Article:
Ask the Contractor: ‘Smart homes’ advancing at fast pace
I love that homeowners seem to be on the energy conservation band wagon. Several homeowners have called this past week asking questions about “smart homes” and controlling our homes from a cell phone.
The resourcefulness surrounding new technology, the wonderment of seeing it in action and the fast pace at which advancement occurs remain the hallmarks of product design and application development. On the home front, high-tech monitoring and control tools offer consumers convenience, peace of mind and energy savings.
Smart phones, cameras and automation to manage household systems while away from home constitute a significant draw to some consumers building new homes or updating existing living spaces. Remote monitoring and control remain especially popular among retired, second-home and traveling homeowners, according to Alyson Davis, project manager for NJ Builders.
What appeals is the “idea of seeing your home while away and knowing you can check in any time,” explained E.W. Bratcher of B&W Fire Security Systems LLC.
The definition of a smart home landscape integrates everyday consumer undertakings and security measures. The common denominator is each aspect programmed and easily managed from afar.
Smart homes are great for families today. If we want to get a video text showing the kids safely getting home from school, “done.” Want the crockpot to start at 6:30? “Done.” Want lighting, temperature, (and other systems) ramping up when you are approaching home from anywhere at any time? “Done.” Want to dim some lights or see who’s at the door without leaving your TV program? “Done.”
Elements incorporated include smartphones, cameras, automation systems and wireless protocols, Davis noted, with wirelessly activated thermostats, light switches, cameras, smoke detectors and door locks often requested by consumers. Shades and blinds that “follow the sun” and whole-house audio control are among the implementable systems happening in our homes.
The technologies are maturing and there is a much wider range of options for whole-house sound and for home automation, and anything can be automated via schedule and/or events … right down to keeping an eye on your aquarium.
The formula is defining the level of “hands-on” or “hands-free” a household wishes to employ. There are so many options available today for fully customizing the experience that the choices can be both dazzling and confusing.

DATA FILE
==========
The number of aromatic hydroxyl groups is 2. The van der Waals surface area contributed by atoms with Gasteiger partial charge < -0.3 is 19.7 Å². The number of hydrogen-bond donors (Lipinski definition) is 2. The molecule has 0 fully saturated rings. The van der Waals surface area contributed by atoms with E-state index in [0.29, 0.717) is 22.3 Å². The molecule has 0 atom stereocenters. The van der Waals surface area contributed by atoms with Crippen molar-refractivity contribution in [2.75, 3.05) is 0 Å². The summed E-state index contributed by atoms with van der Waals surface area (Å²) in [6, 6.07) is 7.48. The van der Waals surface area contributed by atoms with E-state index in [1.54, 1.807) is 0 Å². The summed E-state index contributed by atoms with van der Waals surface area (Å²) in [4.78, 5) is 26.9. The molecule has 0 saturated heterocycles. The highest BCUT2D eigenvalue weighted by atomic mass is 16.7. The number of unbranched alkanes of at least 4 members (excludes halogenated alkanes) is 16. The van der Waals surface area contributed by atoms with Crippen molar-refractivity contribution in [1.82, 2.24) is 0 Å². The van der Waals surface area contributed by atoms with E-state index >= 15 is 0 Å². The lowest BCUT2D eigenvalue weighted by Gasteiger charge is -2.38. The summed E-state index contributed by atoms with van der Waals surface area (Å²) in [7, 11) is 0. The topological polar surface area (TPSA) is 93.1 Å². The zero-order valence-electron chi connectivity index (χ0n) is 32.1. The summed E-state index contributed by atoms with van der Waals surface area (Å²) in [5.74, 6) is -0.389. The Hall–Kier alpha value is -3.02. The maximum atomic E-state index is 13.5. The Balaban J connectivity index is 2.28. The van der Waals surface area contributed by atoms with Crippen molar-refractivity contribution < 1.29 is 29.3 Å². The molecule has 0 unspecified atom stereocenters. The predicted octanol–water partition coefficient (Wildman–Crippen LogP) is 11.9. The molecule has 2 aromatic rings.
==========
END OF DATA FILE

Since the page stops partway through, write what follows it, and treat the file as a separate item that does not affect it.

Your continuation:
Things to consider before engaging the smart home are pricing, system decisions, servicing, and where to locate expertise for installation and maintenance. Central to decisions about purchasing smart home technology again are budget and what a consumer wants as opposed to what he or she needs.
“There will always be options for every budget, but today’s wireless technology has brought the cost of smart home features down to a range most people can afford,” Davis said. “It always comes down to money. Consumers will need to balance cost/budget with which aspect of the new technology would be beneficial to them to simplify their lives.”
Bratcher agreed, estimating prices at $200 to $500 for components. Consumer focus in decision making “should be ‘how can this system work for me — the home owner — now,’” Bratcher advised, citing additional considerations including whether that the company from which the components and systems are purchased will be around to service them.
Basic smart home systems can start at about $1,000 and prices go north from there up to hundreds of thousands. How big is the house and how big is the bank roll? One key to price is the level of convenience you want to experience. The greater the convenience and (the situation of) never having to touch anything, the higher the price. Budget is the key. It’s the age-old question: what do you want and what can you afford?”
Focus should always be on the needs of the homeowner, Davis advised, noting that even “more important would be whether or not the technology can adapt to changes… including changes in needs of the household and changes (updates) to the technology itself.”
Davis predicts that smart technology will enhance resale value of homes as applications become more standard, including remote control of kitchen and laundry appliances through manufacturers currently refining that technology.
It seems a lot of folks feel they are never going to sell and, of course, that is their intention and that is good to keep in mind; however, every home is sold sooner or later. People today like to “nest,” and studies consistently show that homes with these amenities already in place have a considerably higher resale value than comparable homes that don’t.
Conducting research about the technology and its longevity in products of interest remains important, Davis counseled, encouraging consumers to “make sure what you’re buying won’t be obsolete in a year.”
Finding professional assistance should be the approach for anyone except a sophisticated techie. If you are not experienced at this, you can really go up some blind alleys and cost yourself more than any presumed savings by going do-it-yourself.
From Bratcher’s perspective, consumers should “have a clear idea of what you want this new equipment to do before you just run out pick something off the shelf. The box it is packed in doesn’t know what your real needs are.”
Google, Siri, Alexa, salmon in the oven, lights on, jazz music on and glass of wine poured. I will be home is 20 minutes.
Remember to tune in to YCCA’s Hammer Time every Saturday and Sunday morning at 7 on KQNA 1130AM/99.9FM or 95.5FM or online at kqna.com. Listen to Sandy and Mike talk about the construction industry; meet your local community partners and so much more. It is a great way to start your weekend.